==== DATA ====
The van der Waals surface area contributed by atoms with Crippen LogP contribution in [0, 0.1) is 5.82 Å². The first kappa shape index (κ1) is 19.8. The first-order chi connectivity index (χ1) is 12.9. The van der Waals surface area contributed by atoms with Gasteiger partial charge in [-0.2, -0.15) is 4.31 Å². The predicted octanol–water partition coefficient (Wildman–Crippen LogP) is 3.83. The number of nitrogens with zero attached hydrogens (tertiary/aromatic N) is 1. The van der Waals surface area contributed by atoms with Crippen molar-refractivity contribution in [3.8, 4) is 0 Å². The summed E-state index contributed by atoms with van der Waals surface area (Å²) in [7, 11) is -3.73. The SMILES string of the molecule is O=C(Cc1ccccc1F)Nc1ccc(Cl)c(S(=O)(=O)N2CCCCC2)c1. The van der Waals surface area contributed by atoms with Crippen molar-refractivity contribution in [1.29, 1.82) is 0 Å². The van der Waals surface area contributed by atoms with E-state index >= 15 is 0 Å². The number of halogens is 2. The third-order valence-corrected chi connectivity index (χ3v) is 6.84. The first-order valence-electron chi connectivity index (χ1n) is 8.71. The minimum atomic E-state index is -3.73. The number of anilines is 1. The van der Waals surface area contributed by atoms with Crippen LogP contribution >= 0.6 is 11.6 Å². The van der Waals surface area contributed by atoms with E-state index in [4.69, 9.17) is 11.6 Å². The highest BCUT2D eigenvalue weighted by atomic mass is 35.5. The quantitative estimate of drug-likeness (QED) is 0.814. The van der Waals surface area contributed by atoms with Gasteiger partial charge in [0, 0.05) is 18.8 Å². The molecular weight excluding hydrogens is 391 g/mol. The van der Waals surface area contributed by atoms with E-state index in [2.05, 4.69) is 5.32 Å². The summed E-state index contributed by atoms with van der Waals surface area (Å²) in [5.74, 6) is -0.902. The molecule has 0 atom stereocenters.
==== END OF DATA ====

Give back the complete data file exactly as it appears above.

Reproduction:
The van der Waals surface area contributed by atoms with Crippen LogP contribution in [0, 0.1) is 5.82 Å². The first kappa shape index (κ1) is 19.8. The first-order chi connectivity index (χ1) is 12.9. The van der Waals surface area contributed by atoms with Gasteiger partial charge in [-0.2, -0.15) is 4.31 Å². The predicted octanol–water partition coefficient (Wildman–Crippen LogP) is 3.83. The number of nitrogens with zero attached hydrogens (tertiary/aromatic N) is 1. The van der Waals surface area contributed by atoms with Crippen molar-refractivity contribution in [3.8, 4) is 0 Å². The summed E-state index contributed by atoms with van der Waals surface area (Å²) in [7, 11) is -3.73. The SMILES string of the molecule is O=C(Cc1ccccc1F)Nc1ccc(Cl)c(S(=O)(=O)N2CCCCC2)c1. The van der Waals surface area contributed by atoms with Crippen molar-refractivity contribution in [1.29, 1.82) is 0 Å². The van der Waals surface area contributed by atoms with E-state index >= 15 is 0 Å². The number of halogens is 2. The third-order valence-corrected chi connectivity index (χ3v) is 6.84. The first-order valence-electron chi connectivity index (χ1n) is 8.71. The minimum atomic E-state index is -3.73. The number of anilines is 1. The van der Waals surface area contributed by atoms with Crippen LogP contribution >= 0.6 is 11.6 Å². The van der Waals surface area contributed by atoms with E-state index in [4.69, 9.17) is 11.6 Å². The highest BCUT2D eigenvalue weighted by atomic mass is 35.5. The quantitative estimate of drug-likeness (QED) is 0.814. The van der Waals surface area contributed by atoms with Gasteiger partial charge in [0, 0.05) is 18.8 Å². The molecular weight excluding hydrogens is 391 g/mol. The van der Waals surface area contributed by atoms with E-state index in [2.05, 4.69) is 5.32 Å². The summed E-state index contributed by atoms with van der Waals surface area (Å²) in [5.74, 6) is -0.902. The molecule has 0 atom stereocenters.